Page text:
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This is typically facilitated via use of a liquid, semi-solid, or solid growth media, such as broth or agar. Tissue culture commonly refers to the culture of animal cells and tissues, while the more specific term plant tissue culture is used for plants. Tissue culture is when a piece of plant is put into the tiniest of greenhouses...a test tube....and a miracle takes place. If the test tube is free of micro-organisms and the media in the test tube has the correct balance of chemicals and growth hormones, that little piece of plant will reproduce replicas or clones of the single parent plant. That little piece of plant material can replicate in incredible numbers so theoretically, one small piece can produce an infinite number of clones. W hy is tissue cultur e used?
Tissue culture is used for many reasons but the 3 major reasons DNA Gardens are concerned with are 1) Large quantities of plant production for the sake of volume, 2) to speed up the production of new varieties into the market place. Large amounts of plants can be produced in a very short time compared to conventional propagation methods, 3) to establish and maintain virus free stock as in the case of the seed potato industry. Working in a tissue culture lab is like working in a hospital operating room. Sanitation is imperative. If the plant cultures become infected with fungus or bacteria, the contaminants soon over take and kill the cultures. Other applications include protoplast fusion and the induction and selection of mutants and the biosynthesis of plant metabolites.
A. Animal T issue s The development of a fertilized egg into a newborn child requires an average of 41 rounds of mitosis. During this period, the cells produced by mitosis enter different pathways of differentiation; some becoming blood cells, some muscle cells, and so on. There are more than 100 visibly-distinguishable kinds of differentiated cells in the vertebrate animal. These are organized into tissues; the tissues into organs. Groups of organs make up the various systems - digestive, excretory, etc. - of the body.
TYPE S OF ANIMAL 1. Epithelial – covering 2. Connective – support 3. Muscular – movement 4. Nervous – control
T ISSU ES
General Characteristics 1. Cellularity – cells are closely-packed with only tiny amount of extra cellular material in between 2. Specialized contacts – adjacent cells are bound together at many points by lateral contacts (e.g., gap junctions, tight junctions, etc.) 3. Polarity – have an apical surface (free surface exposed to exterior/cavity) and an attached basal surface • Apical surface usually has microvillus or cilia • Basal lamina is noncellular and adhesive (glycoproteins) 4. Supported by connective tissue – just deep to basal lamina is reticular lamina (layer of extra cellular material containing collagen fibers); these two lamina form the basement membrane which reinforces epithelial sheet and defines its boundary 5. Avascular but innervated – nourished by substances diffusing from blood vessels in underlying connective tissue 6. Regeneration – high regenerative capacity as long as they are nourished • General functions: 1. Covering and lining 2. Glandular or secretive Types: -based on arrangement 1. Simple – composed of single cell layer; located where thin barrier is needed for absorption or filtration 2. Stratified – composed of 2 or more cell layers stacked on each other; located where protection is important (areas of high abrasion) - based on shape in apical layer 1. Squamous- flattened and scale like; nucleus is disc-shaped 2. Cuboidal – boxlike; as tall as they are wide; nucleus is spherical 3. Columnar – tall and column-shaped; nucleus is elongated from top to bottom and located near base 4. Pseudo stratified – vary in height but all rest on basement membrane; only tallest reach free surface; cell nuclei lie at different levels giving false impression that layers are present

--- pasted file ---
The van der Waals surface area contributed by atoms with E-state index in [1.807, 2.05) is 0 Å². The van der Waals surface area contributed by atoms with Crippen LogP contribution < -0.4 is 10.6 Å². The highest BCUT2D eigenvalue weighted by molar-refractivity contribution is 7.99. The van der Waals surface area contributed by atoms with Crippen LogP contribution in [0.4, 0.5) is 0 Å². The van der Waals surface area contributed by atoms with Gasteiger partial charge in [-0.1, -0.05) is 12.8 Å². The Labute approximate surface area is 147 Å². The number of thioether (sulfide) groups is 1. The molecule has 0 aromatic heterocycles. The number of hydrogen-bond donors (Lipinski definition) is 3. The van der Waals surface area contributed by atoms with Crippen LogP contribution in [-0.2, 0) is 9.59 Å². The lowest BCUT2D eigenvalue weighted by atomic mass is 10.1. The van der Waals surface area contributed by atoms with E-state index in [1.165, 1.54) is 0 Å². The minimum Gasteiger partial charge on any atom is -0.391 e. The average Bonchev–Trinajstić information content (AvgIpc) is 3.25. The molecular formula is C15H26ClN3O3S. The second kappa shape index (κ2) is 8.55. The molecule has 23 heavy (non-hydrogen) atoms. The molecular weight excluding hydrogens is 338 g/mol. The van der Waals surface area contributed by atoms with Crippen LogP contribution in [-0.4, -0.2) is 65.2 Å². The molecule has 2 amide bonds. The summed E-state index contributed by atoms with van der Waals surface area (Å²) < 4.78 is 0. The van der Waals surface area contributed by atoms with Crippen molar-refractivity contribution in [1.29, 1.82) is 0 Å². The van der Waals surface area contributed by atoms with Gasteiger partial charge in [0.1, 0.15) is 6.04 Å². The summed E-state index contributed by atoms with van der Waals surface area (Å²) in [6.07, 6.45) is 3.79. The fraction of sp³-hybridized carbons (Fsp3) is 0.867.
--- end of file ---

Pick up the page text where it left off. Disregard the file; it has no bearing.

• Specific types of epithelial tissue: 1. Simple squamous – cells flattened laterally; sparse cytoplasm; thin layered; found where filtration or exchange by diffusion is important; can have secretory function
Figure 7B: Schematic representation of simple squamous epithelium. 2. Simple cuboidal – single layer of cells as tall as wide; found where secretion and absorption is important
3. Simple columnar – single layer of tall cells with oval nuclei; may bear cilia to propel mucus; may contain mucus secreting unicellular glands (goblet cells); found where secretion (mucus, enzymes, etc.) and absorption is important.
Figure 4: Schematic representation of simple columnar epithelium. 4. Pseudo stratified – single layer of cells of differing heights; may contain goblet cells and Bear cilia; found where secretion and absorption is important.
Figure 9A: Schematic representation of pseudostratified epithelium. 5. stratified squamous – several layers thick; free surface cells are squamous while deeper layers are cuboidal or columnar; can be keratinized (epidermis) or no keratinized (linings); function in protection from wear and tear underlying tissues.
Figure 8A: Schematic representation of stratified squamous epithelium.